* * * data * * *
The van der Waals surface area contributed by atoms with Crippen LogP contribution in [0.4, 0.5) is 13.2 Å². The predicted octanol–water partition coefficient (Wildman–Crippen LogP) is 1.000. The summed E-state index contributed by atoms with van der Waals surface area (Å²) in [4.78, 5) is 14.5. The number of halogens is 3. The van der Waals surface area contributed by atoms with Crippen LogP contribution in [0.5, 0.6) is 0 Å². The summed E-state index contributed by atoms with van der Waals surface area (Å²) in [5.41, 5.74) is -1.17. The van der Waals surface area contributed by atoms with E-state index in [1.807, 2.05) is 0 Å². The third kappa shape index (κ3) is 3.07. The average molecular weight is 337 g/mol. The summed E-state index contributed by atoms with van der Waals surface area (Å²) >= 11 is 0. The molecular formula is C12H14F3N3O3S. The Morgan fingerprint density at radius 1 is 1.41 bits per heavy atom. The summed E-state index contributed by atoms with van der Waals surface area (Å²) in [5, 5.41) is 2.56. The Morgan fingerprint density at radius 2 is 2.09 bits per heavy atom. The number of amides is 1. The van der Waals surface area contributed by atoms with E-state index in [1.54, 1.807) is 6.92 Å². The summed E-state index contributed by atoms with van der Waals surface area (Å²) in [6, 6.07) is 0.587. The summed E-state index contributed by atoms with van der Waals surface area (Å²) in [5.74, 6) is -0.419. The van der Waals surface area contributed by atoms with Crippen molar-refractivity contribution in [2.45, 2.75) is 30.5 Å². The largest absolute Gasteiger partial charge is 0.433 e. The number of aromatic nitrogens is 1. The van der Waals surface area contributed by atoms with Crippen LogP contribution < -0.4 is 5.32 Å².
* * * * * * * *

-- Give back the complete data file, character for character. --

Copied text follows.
The van der Waals surface area contributed by atoms with Crippen LogP contribution in [0.4, 0.5) is 13.2 Å². The predicted octanol–water partition coefficient (Wildman–Crippen LogP) is 1.000. The summed E-state index contributed by atoms with van der Waals surface area (Å²) in [4.78, 5) is 14.5. The number of halogens is 3. The van der Waals surface area contributed by atoms with Crippen LogP contribution in [0.5, 0.6) is 0 Å². The summed E-state index contributed by atoms with van der Waals surface area (Å²) in [5.41, 5.74) is -1.17. The van der Waals surface area contributed by atoms with E-state index in [1.807, 2.05) is 0 Å². The third kappa shape index (κ3) is 3.07. The average molecular weight is 337 g/mol. The summed E-state index contributed by atoms with van der Waals surface area (Å²) >= 11 is 0. The molecular formula is C12H14F3N3O3S. The Morgan fingerprint density at radius 1 is 1.41 bits per heavy atom. The summed E-state index contributed by atoms with van der Waals surface area (Å²) in [5, 5.41) is 2.56. The Morgan fingerprint density at radius 2 is 2.09 bits per heavy atom. The number of amides is 1. The van der Waals surface area contributed by atoms with E-state index in [1.54, 1.807) is 6.92 Å². The summed E-state index contributed by atoms with van der Waals surface area (Å²) in [6, 6.07) is 0.587. The summed E-state index contributed by atoms with van der Waals surface area (Å²) in [5.74, 6) is -0.419. The van der Waals surface area contributed by atoms with Crippen molar-refractivity contribution in [2.45, 2.75) is 30.5 Å². The largest absolute Gasteiger partial charge is 0.433 e. The number of aromatic nitrogens is 1. The van der Waals surface area contributed by atoms with Crippen LogP contribution < -0.4 is 5.32 Å².